James Madison Papers

To James Madison from George Washington, 12 June 1784

From George Washington

Mount Vernon June 12th 1784

Dear Sir,

Can nothing be done in our Assembly for poor Paine? Mus[t] the merits, & Services of Common Sense continue to glide down the stream of time, unrewarded by this Country? His writings certainly have had a powerful effect on the public mind; ought they not then to meet an adequate return? He is poor! he is chagreened! and almost, if not altogether, in despair of relief.

New York it is true, not the least distressed, nor best able State in the Union, has done something for him. This kind of provision he prefers to an allowance from Congress—he has reasons for it, which to him are conclusive, and such I think, as would have weight with others. His view[s] are moderate—a decent independency is, I believe, all he aims at.1 Should he not obtain this? If you think so, I am sure you will not only move the matter, but give it your support. For me, it only remains to feel for his Situation, and to assure you of the sincere esteem & regard with which I have the honor to be Dr. Sir, Yr Most Obedt Hble Serv[t].2

Go: Washington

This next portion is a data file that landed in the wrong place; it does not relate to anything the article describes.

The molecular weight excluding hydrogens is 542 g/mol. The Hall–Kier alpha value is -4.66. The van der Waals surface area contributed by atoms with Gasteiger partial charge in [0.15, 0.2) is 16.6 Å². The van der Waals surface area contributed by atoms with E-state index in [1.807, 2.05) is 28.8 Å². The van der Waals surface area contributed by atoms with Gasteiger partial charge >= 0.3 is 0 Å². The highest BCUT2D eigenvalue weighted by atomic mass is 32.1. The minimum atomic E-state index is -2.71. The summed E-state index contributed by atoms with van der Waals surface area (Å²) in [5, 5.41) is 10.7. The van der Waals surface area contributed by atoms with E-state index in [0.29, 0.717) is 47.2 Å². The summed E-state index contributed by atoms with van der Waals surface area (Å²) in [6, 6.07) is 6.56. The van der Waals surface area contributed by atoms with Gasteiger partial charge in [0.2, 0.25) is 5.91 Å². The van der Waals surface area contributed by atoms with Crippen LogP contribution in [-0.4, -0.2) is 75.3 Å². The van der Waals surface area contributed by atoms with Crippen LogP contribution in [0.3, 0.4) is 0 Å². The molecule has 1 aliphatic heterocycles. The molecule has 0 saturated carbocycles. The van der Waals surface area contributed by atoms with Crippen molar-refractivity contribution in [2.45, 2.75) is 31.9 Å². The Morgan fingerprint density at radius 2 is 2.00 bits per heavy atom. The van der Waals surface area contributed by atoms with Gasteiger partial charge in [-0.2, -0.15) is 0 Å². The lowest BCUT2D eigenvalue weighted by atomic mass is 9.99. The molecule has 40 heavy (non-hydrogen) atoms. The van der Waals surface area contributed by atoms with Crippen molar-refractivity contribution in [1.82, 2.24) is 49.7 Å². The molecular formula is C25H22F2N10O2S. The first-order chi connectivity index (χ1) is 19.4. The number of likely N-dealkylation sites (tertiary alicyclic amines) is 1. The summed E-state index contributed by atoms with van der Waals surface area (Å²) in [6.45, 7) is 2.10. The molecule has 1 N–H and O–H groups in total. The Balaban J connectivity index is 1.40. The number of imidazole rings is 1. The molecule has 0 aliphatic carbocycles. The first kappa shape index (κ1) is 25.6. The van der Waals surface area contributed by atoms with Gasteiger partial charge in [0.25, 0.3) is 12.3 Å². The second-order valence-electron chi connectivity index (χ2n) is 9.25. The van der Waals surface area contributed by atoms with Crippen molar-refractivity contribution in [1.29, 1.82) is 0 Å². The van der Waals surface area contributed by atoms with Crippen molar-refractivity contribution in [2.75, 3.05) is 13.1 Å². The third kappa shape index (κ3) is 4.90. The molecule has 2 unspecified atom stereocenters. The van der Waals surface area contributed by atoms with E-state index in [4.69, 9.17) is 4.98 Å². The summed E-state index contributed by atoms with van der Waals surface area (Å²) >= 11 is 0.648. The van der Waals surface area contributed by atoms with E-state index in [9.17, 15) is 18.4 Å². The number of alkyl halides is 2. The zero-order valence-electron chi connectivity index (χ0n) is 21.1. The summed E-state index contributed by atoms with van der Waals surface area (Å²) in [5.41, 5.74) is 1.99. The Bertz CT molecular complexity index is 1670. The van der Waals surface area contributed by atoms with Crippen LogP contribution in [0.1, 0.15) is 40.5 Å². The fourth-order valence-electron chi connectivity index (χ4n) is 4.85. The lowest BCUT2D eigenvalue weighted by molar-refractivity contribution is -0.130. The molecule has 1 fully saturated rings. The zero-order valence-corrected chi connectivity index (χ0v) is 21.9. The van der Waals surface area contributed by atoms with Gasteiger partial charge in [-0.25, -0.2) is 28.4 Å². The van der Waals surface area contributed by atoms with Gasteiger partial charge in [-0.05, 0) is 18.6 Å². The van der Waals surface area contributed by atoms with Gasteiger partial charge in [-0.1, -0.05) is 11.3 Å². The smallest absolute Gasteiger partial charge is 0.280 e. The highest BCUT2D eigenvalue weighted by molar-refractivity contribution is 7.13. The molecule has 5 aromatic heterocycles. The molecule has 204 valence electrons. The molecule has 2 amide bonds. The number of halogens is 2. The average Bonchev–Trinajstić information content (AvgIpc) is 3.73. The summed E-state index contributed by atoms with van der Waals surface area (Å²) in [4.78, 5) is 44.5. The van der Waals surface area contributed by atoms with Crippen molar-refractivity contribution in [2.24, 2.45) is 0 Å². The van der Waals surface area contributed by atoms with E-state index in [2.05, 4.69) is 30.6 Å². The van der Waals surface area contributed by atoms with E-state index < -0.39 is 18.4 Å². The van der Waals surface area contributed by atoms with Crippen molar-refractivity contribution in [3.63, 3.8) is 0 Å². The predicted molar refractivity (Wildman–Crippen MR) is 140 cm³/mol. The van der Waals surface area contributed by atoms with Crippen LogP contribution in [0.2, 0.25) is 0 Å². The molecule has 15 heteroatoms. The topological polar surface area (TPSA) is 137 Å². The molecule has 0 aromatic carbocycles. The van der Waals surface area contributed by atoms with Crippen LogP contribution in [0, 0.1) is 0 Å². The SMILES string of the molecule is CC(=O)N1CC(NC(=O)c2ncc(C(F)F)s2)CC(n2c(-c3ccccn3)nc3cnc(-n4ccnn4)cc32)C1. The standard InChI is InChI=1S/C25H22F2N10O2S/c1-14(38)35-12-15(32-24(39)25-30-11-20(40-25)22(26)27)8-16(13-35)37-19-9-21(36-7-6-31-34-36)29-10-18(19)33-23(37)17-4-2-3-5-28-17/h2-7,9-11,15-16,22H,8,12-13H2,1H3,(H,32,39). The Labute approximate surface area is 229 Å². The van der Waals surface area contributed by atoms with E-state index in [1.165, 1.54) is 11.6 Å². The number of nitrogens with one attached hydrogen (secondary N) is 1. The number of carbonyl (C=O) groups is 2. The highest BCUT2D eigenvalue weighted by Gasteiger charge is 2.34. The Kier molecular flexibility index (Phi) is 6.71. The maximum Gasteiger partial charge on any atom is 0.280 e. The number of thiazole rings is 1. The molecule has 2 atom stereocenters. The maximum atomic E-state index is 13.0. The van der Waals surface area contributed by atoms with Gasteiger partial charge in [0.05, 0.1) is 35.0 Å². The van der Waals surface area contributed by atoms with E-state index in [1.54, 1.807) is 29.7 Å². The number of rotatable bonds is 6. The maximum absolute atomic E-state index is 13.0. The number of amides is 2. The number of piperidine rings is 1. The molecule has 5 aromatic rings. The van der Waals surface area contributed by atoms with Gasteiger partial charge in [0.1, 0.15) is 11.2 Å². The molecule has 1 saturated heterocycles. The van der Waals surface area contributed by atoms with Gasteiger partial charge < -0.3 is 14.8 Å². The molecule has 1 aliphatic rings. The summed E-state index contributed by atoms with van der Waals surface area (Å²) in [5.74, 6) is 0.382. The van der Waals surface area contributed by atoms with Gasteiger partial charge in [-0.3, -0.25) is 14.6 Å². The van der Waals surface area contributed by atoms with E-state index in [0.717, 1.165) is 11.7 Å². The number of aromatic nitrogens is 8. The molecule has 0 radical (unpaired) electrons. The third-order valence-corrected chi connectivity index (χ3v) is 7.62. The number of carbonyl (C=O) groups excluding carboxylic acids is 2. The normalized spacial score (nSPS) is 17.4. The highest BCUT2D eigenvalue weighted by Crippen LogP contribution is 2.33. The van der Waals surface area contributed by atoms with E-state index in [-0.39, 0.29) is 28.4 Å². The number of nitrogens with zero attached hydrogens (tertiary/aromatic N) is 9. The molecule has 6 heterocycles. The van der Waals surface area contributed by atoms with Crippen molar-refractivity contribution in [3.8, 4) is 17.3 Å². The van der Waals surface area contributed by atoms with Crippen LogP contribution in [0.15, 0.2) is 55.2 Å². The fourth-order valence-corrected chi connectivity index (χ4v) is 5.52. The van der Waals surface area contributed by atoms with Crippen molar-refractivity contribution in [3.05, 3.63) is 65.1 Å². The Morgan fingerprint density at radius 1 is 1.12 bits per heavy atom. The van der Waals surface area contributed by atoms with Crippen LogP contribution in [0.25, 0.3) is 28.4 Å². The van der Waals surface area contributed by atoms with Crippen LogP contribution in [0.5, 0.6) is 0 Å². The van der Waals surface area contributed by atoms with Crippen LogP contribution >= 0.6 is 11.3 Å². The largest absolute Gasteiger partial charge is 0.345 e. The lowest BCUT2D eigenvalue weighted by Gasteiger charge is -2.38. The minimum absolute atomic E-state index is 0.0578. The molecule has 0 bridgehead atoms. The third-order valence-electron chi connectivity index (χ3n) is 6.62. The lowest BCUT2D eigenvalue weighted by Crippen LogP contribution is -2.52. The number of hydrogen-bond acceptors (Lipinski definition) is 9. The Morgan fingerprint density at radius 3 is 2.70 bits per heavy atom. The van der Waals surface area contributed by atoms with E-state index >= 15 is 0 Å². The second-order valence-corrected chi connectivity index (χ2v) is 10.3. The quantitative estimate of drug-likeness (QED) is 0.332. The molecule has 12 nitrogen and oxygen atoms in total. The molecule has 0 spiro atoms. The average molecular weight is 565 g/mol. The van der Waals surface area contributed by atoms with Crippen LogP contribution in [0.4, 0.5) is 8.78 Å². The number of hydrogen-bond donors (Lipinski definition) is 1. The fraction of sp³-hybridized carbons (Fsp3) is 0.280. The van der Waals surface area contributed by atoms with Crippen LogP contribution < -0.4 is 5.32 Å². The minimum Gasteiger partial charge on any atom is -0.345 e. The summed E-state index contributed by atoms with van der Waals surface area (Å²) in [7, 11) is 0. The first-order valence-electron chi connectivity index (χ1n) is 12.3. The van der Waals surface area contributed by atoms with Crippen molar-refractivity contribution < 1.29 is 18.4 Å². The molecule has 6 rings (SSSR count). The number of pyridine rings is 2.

RC (CSmH); FC (DLC: Washington Papers). Cover missing: In a clerk’s hand. The FC contains slight variations in phraseology but no substantial differences from the RC.

1In Apr. 1784 the General Assembly of New York presented Paine with a confiscated tory estate at New Rochelle. Although Paine desired to be the historiographer of the Revolution, he found distasteful the proposition of depending on a salary appropriated annually by a political body such as Congress (Alfred Owen Aldridge, Man of Reason: The Life of Thomas Paine [Philadelphia and New York, 1959], pp. 101, 103).

2Washington wrote similar letters on 12 June to Patrick Henry and Richard Henry Lee (Fitzpatrick, Writings of Washington description begins John C. Fitzpatrick, ed., The Writings of George Washington, from the Original Sources, 1745–1799 (39 vols.; Washington, 1931–44). description ends , XXVII, 421–23). The latter’s brother, Arthur Lee, could not forget that Paine had written the pamphlet Public Good a few years earlier, which was meant to prejudice the western land claims of Virginians in the Ohio Valley. Lee therefore proceeded to wreck the whole plan. JM explained the circumstances of the unsuccessful effort in his letter to Washington, 2 July 1784. For an earlier commentary by a Virginian who considered Public Good a scandalous performance, see Mays, Papers of Edmund Pendleton, I, 328–38. Pendleton did not then know Paine was the author of the pamphlet but observed that “His fine Compliments upon Virginia remind me of the Robber of Mrs. Sutten, who paid many fine Compliments to her beauty, whilst he was dispoiling her of jewels.”

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